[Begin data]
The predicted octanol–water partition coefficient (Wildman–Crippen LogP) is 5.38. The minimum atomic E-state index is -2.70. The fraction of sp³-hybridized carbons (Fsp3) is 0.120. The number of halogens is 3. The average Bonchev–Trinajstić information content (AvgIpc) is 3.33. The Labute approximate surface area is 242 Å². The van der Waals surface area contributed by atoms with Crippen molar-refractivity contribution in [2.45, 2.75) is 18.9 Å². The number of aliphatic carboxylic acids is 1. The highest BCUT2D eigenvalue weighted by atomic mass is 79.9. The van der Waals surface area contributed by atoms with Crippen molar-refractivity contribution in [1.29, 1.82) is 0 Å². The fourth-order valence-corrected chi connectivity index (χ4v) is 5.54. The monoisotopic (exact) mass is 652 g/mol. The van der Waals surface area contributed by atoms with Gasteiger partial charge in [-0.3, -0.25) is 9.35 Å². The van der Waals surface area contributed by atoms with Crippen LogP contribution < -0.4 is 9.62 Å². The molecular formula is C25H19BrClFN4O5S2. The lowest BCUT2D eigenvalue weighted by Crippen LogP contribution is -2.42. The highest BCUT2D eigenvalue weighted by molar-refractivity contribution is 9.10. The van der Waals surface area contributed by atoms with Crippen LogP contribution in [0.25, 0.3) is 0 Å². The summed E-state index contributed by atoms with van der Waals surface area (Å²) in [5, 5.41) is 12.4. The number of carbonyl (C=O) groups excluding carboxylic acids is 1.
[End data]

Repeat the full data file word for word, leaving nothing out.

The predicted octanol–water partition coefficient (Wildman–Crippen LogP) is 5.38. The minimum atomic E-state index is -2.70. The fraction of sp³-hybridized carbons (Fsp3) is 0.120. The number of halogens is 3. The average Bonchev–Trinajstić information content (AvgIpc) is 3.33. The Labute approximate surface area is 242 Å². The van der Waals surface area contributed by atoms with Crippen molar-refractivity contribution in [2.45, 2.75) is 18.9 Å². The number of aliphatic carboxylic acids is 1. The highest BCUT2D eigenvalue weighted by atomic mass is 79.9. The van der Waals surface area contributed by atoms with Crippen molar-refractivity contribution in [1.29, 1.82) is 0 Å². The fourth-order valence-corrected chi connectivity index (χ4v) is 5.54. The monoisotopic (exact) mass is 652 g/mol. The van der Waals surface area contributed by atoms with Gasteiger partial charge in [-0.3, -0.25) is 9.35 Å². The van der Waals surface area contributed by atoms with Crippen LogP contribution < -0.4 is 9.62 Å². The molecular formula is C25H19BrClFN4O5S2. The lowest BCUT2D eigenvalue weighted by Crippen LogP contribution is -2.42. The highest BCUT2D eigenvalue weighted by molar-refractivity contribution is 9.10. The van der Waals surface area contributed by atoms with Crippen LogP contribution in [0.25, 0.3) is 0 Å². The summed E-state index contributed by atoms with van der Waals surface area (Å²) in [5, 5.41) is 12.4. The number of carbonyl (C=O) groups excluding carboxylic acids is 1.